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Author Topic:   Chassis Ideas For New Street Stock?
Spi-nex
Dirt Roller

Total posts: 23
posted October 28, 2005 09:44 AM  
I will be building my new street stock this winter and was wonduring what other guys do to make their chassis better than stock chassis? My first car was bone stock and I know a lot of the front runners have their rear ends tweaked and front geometry changed. So I was wonduring what are some things I can do?

I plan on racing on everything from a tight 1/4 mile to a big 5/8th mile.

I appreciate any suggestions and reasons on what you suggest. Thank You.

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dirtyboy58
Dirt Full Roller

Total posts: 40
posted October 28, 2005 05:30 PM  
best bet do alot of research my cars are tricked but for a certain type of track if you plan on running sevral tracks iwould stay netural and make changes according to track and conditions

racer17j
Dirt Forum Champ
Total posts: 5390
posted October 28, 2005 07:59 PM  
Here is what I was thinking of doing, let me know if I am on the right track or not:

For the front end:
1.) I was thinking of going with dropped spindles for an 1980 Impalla. That should raise the roll center, improve the camber gain and lower the car. Plus the Impalla spindles are stronger than the metric ones and will also bolt in with a stock ball joint for a metric chassis. Now I know that if I go that rout that I will need to move the lower control arm out about 3/4'' to improve the camber gain on the right side which isn't any biggie.

2.) Solid Bushings (replace the stock ones with the solids in the pivot points)

Rear End:
Now I heard that turning the rear end would help with side-bite and turning into the turn, but on the big 5/8ths that would be a huge drag on the having it tweaked like that. (Im full throttle well over 10 seconds on the straightaways)

I must use stock trailing arms and Ford 9'' is OK.

Now here is something I have never seen actually done, but I heard the old timers did this back in the day.
And that is I want to take a 1940's Ford 9 which actually bolts the 2 halves of the rear (the first version of the Quick-Change, but it is STOCK and would be really nice for changin gears from big to small track) And it will fit better than the Ford 9 truck rear where the wheels stick out past the fenders. Not only is this rear end come stock with 5.13 gears and 4.71 gears, but its heavier and will increase my rear weight %.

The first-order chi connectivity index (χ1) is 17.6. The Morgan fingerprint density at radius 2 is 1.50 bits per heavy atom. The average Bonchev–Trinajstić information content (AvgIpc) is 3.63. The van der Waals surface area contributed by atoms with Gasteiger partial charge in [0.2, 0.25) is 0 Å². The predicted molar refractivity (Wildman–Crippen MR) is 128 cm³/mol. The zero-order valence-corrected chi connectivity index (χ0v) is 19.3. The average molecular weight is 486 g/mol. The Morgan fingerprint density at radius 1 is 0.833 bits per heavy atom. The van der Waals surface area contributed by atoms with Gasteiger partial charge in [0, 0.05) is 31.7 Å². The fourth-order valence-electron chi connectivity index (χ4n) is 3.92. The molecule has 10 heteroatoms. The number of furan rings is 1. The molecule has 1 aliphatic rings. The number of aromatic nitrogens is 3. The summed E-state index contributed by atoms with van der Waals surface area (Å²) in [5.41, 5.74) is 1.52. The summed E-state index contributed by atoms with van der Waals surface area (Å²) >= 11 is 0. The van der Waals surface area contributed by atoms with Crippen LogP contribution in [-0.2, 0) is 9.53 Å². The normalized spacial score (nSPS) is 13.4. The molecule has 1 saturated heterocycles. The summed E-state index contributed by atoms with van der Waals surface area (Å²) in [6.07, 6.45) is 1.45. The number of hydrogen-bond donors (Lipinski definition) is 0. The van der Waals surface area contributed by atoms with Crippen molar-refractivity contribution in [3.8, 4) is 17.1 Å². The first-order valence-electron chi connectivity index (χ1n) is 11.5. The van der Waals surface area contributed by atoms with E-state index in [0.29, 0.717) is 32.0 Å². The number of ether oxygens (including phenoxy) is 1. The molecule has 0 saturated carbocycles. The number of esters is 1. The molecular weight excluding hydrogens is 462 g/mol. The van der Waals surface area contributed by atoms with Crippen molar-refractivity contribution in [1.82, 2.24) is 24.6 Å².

I also was thinking of switching the rear drum brakes to the disc, but I am not allowed to run a bias adjuster, so would it be worth it to convert to disc?

Are these all good ideas or am I out of my mind??

Im still a rookie trying to understand all the set-up stuff so any information would be greatly appreciated from all the cagy veterans

Any suggestions and feedback would be really appreciated! THANK YOU!

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Jonathon R. Huston
#81 Factory Stock

[This message has been edited by Spi-nex (edited October 29, 2005).]

ryan
Dirt Forum Champ
Total posts: 776
posted October 29, 2005 11:43 AM  
Having a heavy rearend will give you more unsprung weight which is not good.

STREET16
Dirt Maniac

Total posts: 158
posted October 29, 2005 12:48 PM  
First, don't go with the old style rear! Use the later one. Mount it in square. To get rear steer, take the lower control arm for the right rear and drill 6 1/4" holes in the rubber of one of the bushings. This will allow the right rear wheel to move rearward under braking - making the car looser on entry, and allow it to move forward under acceleration - making the car tighter coming off the turn. You can increase the effect by doing both bushings and even further by putting neoprene bushings in the left rear lower conrtol arm. The nice thing about this, if you don't like it, it's cheap and real easy to undo - just replace the bushings.

Spi-nex
Dirt Roller

Total posts: 23
posted October 29, 2005 01:04 PM  
I understand what you are saying.

How much travel will the rear have by doing this? Will the bushings have to be replaced often? Do I drill the hole in any ole pattern or equally spaced right in the middle?

Thank You for the tip,,,I never thought travel was possible in the rear with stock stuff.

Im a very low budget racer so everything is helpful.

[This message has been edited by Spi-nex (edited October 29, 2005).]

STREET16
Dirt Maniac

Total posts: 158
posted October 29, 2005 01:46 PM